Shared Mobility in 2020 - A Framework for Shared Success
Updated: Jan 8
MaaS America is approaching it's first birthday. What began as a personal and professional interest in the disruptive aspects of shared mobility led to a concept for an American-oriented mobility association, an Advisory Committee, an 8-member Board of Directors, and now an organization preparing to hold its first event, MaaS-A-Con (www.maas-a-con.com), happening March 11-12, 2020, San Ramon, CA, in collaboration with the visionary Contra Costa Transportation Authority (www.ccta.net).
In the last year, Mobility as a Service has moved beyond the esoteric and, while not mainstream, it is at a point now where most of us in the transport community understand it's key elements (journey planning, real-time passenger information, and mobile payments - all presented via a smartphone GUI and driven by vast amounts of data) and how it's meant to work. We know the players of MaaS in a broad sense: public agency owner-operators (of streets, transport infrastructure and public transit services); private sector, mostly venture-backed service providers of various ride-hail, ride-share and micro-mobility services, and the public. We've also become aware - most notably in large cities such as NYC - of the adverse impacts of ride-share on public transit ridership, impacts that reduce ridership (and revenue and perhaps government support) and street speeds (which are lower due to more ride-hail vehicles which increase congestion). We mustn't forget either the human costs of this development: the 80% reduction in the price of a NYC taxicab medallion, a prime factor in more than a dozen taxi driver suicides.
Though we cannot predict the future of MaaS and what it bodes for all the players, what we have observed to date has moved us past simple curiosity and passive observational awareness of the ramifications of this new paradigm. We are now at a place where we want to discuss and create solutions about how to make MaaS work, sustainably, for all of us.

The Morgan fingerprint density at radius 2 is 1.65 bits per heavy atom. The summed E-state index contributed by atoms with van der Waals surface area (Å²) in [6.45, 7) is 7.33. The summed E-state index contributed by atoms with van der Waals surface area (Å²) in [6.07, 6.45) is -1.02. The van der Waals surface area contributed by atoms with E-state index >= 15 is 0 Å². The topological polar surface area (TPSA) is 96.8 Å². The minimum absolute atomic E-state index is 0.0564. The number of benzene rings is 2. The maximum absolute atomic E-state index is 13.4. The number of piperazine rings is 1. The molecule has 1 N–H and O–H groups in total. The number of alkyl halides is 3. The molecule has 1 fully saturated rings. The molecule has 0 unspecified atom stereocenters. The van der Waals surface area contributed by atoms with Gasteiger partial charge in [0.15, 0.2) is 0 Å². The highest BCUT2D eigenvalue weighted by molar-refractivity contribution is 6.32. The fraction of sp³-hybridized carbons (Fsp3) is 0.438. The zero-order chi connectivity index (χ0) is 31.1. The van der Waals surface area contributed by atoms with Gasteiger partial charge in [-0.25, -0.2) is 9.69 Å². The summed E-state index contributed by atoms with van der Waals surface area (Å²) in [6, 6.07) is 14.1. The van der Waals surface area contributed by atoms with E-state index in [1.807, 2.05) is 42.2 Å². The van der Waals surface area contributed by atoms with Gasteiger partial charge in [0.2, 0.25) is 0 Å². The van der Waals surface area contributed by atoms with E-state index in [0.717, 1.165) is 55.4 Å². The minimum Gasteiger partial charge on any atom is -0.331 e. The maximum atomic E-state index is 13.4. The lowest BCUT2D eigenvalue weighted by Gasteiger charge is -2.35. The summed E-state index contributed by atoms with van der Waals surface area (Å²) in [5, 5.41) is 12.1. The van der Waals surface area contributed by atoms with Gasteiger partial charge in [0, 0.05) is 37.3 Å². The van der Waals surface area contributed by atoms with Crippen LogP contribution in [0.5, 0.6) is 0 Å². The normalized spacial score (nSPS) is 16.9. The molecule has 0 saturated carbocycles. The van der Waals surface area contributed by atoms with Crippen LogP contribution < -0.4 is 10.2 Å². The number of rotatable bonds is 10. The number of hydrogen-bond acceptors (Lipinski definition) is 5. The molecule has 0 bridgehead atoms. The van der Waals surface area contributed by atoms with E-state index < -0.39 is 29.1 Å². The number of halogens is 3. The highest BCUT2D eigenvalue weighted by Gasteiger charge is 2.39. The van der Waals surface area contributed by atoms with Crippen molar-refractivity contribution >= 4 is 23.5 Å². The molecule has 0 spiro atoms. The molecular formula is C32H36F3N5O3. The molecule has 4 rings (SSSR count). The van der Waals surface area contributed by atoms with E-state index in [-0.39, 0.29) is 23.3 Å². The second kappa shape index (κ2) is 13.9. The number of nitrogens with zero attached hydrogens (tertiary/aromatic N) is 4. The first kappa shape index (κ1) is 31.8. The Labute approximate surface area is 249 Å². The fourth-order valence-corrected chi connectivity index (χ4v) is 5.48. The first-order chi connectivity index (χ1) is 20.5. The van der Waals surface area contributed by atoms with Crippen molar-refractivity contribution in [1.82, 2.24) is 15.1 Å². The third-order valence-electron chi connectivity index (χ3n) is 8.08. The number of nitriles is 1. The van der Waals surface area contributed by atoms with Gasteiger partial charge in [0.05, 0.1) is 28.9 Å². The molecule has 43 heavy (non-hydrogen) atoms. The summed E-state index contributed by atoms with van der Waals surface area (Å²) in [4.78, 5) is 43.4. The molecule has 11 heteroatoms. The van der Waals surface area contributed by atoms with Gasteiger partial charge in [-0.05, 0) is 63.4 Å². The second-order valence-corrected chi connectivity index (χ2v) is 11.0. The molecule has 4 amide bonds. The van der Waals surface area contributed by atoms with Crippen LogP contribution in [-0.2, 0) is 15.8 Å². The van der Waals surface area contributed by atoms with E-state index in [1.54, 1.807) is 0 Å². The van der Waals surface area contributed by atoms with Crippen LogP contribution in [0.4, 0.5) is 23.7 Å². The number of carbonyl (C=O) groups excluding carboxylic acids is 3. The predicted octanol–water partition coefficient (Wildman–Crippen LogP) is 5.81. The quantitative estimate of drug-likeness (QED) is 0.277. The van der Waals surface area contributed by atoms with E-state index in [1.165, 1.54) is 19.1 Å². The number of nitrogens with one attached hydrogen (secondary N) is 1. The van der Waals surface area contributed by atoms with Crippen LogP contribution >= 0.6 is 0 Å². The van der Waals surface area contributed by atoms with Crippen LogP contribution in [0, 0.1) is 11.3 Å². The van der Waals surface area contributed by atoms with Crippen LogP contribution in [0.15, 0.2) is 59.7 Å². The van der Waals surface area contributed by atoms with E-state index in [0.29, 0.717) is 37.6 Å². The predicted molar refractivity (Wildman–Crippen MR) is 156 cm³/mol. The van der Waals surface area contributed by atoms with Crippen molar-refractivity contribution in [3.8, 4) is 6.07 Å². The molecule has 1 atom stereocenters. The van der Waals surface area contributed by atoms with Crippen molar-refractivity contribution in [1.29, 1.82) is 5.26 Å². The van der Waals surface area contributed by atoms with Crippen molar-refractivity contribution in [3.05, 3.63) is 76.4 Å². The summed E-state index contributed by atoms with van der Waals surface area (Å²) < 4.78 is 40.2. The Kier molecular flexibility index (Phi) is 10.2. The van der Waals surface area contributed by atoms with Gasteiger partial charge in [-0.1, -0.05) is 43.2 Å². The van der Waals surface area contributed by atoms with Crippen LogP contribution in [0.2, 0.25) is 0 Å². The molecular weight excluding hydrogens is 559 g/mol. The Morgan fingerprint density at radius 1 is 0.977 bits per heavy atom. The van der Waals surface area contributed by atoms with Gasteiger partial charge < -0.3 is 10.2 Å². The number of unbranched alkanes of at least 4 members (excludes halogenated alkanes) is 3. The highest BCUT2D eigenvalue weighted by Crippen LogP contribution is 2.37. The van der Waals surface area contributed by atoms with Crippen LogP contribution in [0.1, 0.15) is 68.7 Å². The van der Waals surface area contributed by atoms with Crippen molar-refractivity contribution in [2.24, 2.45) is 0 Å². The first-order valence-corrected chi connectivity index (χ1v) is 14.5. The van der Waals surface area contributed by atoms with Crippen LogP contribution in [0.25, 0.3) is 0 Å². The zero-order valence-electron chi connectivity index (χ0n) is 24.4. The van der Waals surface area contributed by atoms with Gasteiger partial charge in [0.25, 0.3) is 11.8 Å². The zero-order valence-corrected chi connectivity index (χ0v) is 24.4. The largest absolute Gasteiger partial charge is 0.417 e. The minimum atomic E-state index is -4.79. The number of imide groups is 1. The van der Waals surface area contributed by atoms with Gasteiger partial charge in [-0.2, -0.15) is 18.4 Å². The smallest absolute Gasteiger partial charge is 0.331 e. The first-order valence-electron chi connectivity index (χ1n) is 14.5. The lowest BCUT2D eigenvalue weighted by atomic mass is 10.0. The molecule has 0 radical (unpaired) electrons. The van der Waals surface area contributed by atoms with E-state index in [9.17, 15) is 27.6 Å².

And by "all of us," I mean not just public sector transit operators who may see MaaS as serious threat to their paradigm which is, to put it simply, transport that serves the public good.
I also count private sector actors - the inventors, innovators and investors who come to the mobility space with a different paradigm defined by the motive to make a profit, which is something they can do only if the services they offer are those people want and can buy.
Perhaps the biggest difference between MaaS and all prior transport systems and approaches before MaaS is that both the public and private actors must have their needs fulfilled if this new hybrid paradigm is to succeed.
And it must succeed, as I see no alternative to MaaS. Why? Well, combine 1) smartphone penetration rates of 96%, 2) large strides in AI, machine learning and data analytics, and 3) low latency, high-data-rate 5G networks that enable real-time transaction processing with consumer demands for seamless immediacy, and there is no going back.
It is clear that just until recently, advances in private sector driven shared mobility has not waited for policy to catch up. But as evidenced by Uber's loss of its operating license (pending) in London, and what you see is push-back by the public and the cancelling of the 'societal license' some Transportation Network Companies (TNCs) may have taken for granted. In short, there is a limit to the 'ask for forgiveness' approach.
MaaS, to succeed, needs trust, and trusted communications between the main actors. But while you can talk 'honest' all you want, that doesn't mean you will come to terms. What you need is a structure that will allow MaaS to manifest into an ideal form wherever it is happening.
And at MaaS America, starting with MaaS-A-Con, that is the direction we're heading - toward the creation of that framework. We've been developing this since mid-2019 and MaaS America's Board of Directors has already created an outline of what are the framework principles that must be present to support sustainable public and private business models for MaaS. The mission is on!
MaaS America cannot accomplish this alone, though. It needs the experience, policy expertise and hard work of engaged volunteer members. If you are not yet a member, please consider joining and helping with this effort!
For more information about how you and your colleagues can get involved with MaaS America - and work to advance the American form of mobility, please contact Tim McGuckin, MaaS America's Executive Director at email@example.com. And attend MaaS-A-Con!